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Act


You, my friend, are in a box. Did you know that? When I meet you, I may see your hair color, your job, your preferred style of clothing, your eating preferences, and perchance where you live. Those things place you in a particular box through which I see you. This is the brain’s natural categorizing response that helps humans efficiently determine how to interact and communicate. But there’s a catch – this categorizing is incomplete and hastily formed. It’s only meant to be a first impression, initial data to form a basic safety response. Problem with this “initial response” is that it often hangs on much longer than it should. Sometimes the initial box is used to extrapolate across a culture, race, ethnicity, demographic.


How do you get out of the box into which I put you? How do I get out of yours?


Easy – and not so easy at all. These are where the baby steps I talked about last week come into play.


There is very little one can do to crawl out of the box located in someone else’s mind. Ultimately, it’s present only in the minds of others and doesn’t truly define you. You can decide to join them in boxing you up, or you can focus on who you really are, and act accordingly. Being as true to your beliefs, values, desires, and dislikes, will present an opportunity for others to recognize their very limited box.


I want to take an aside to specifically mention how difficult this is to exemplify as a minority trying to navigate a discriminatory majority society. While I have seen so many people live true to who they are amid discrimination, the toll of systemic gaslighting, betrayal, and isolation presents a complexity of traumatic situations that make it extremely difficult to be authentic.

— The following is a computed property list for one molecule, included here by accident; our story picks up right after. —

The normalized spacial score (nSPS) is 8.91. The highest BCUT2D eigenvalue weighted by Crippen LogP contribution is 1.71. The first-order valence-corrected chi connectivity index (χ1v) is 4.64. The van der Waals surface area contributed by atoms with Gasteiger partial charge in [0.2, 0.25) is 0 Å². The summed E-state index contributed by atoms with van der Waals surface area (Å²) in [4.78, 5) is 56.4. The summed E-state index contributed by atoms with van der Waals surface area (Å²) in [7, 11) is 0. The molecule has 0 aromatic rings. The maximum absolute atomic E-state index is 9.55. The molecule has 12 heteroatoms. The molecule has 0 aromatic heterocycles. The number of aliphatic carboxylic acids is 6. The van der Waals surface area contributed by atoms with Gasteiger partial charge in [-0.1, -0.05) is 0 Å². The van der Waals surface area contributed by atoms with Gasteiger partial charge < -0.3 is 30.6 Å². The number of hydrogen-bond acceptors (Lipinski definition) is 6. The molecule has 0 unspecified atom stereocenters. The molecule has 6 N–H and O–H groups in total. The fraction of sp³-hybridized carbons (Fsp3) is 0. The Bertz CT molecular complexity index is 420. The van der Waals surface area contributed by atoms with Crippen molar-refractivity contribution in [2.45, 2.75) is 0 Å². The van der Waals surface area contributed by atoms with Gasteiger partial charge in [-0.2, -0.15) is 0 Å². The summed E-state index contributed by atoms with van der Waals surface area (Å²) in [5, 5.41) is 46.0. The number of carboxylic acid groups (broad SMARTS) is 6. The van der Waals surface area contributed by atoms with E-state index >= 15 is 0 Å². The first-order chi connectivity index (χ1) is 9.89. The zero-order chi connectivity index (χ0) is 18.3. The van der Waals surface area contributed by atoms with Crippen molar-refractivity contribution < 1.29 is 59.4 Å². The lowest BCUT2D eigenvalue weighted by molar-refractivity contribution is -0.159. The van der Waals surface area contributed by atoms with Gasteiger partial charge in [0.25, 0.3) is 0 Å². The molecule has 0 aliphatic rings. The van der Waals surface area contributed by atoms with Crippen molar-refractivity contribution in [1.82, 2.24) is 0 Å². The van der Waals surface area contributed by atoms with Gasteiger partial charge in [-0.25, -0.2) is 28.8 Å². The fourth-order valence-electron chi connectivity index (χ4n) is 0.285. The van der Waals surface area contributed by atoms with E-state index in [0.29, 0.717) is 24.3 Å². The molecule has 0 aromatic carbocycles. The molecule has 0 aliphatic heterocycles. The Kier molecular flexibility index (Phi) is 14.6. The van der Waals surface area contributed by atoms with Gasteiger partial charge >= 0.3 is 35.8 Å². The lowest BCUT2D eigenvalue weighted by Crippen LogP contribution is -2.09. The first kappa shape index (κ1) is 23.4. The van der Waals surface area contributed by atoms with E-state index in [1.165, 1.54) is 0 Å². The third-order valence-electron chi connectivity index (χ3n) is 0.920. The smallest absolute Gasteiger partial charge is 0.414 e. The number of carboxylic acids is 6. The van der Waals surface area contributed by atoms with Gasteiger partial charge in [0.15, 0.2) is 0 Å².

So, the bulk of the action required is on those of us putting others in boxes (FYI – As mentioned above, every human on this earth creates boxes. So yes, I’m talking to you too). Here comes the baby steps. Step one: Recognize the box. Pay attention to how you’ve categorized, and ask the question, “What am I not seeing?” Step two: Let the authenticity of the other person inform ways in which you’ve shoved them into a box. Actively invite the other person to refine your thinking through questions, observations, and generally getting to know their true selves. Step Three: Recognize your new, larger, slightly different shaped box. Continue to ask, “Who is this person, really? How might who I am be affecting my perception of them?” Step Four: Let their friendship continue to inform your thinking and your perceptions, accepting their experiences as valid, in their own right.


I think you’ve probably caught on to the cyclical nature of this kind of action. Our brains will categorize (Long tail, furry mane, big teeth = RUN!). But if it’s not a lion about to eat you, you can take some time to get to know them and let them out of the box.

 

Photo Credit: Ante Hamersmit, https://unsplash.com/@ante_kante


We are aware of the magnitude of this subject matter and the inadequate brevity of this post. For more, please reference our podcasts, our 1Community groups, or feel free to email us at Uniquelythesame@mission1race.org.

We also wish to address our inability to consider issues of sexual, physical, emotional, and spiritual abuse in our discussions on developing understanding and oneness. If you are in an abusive situation of any kind, we encourage you to seek professional and other help; and to realize that this content does not necessarily apply to your circumstances.

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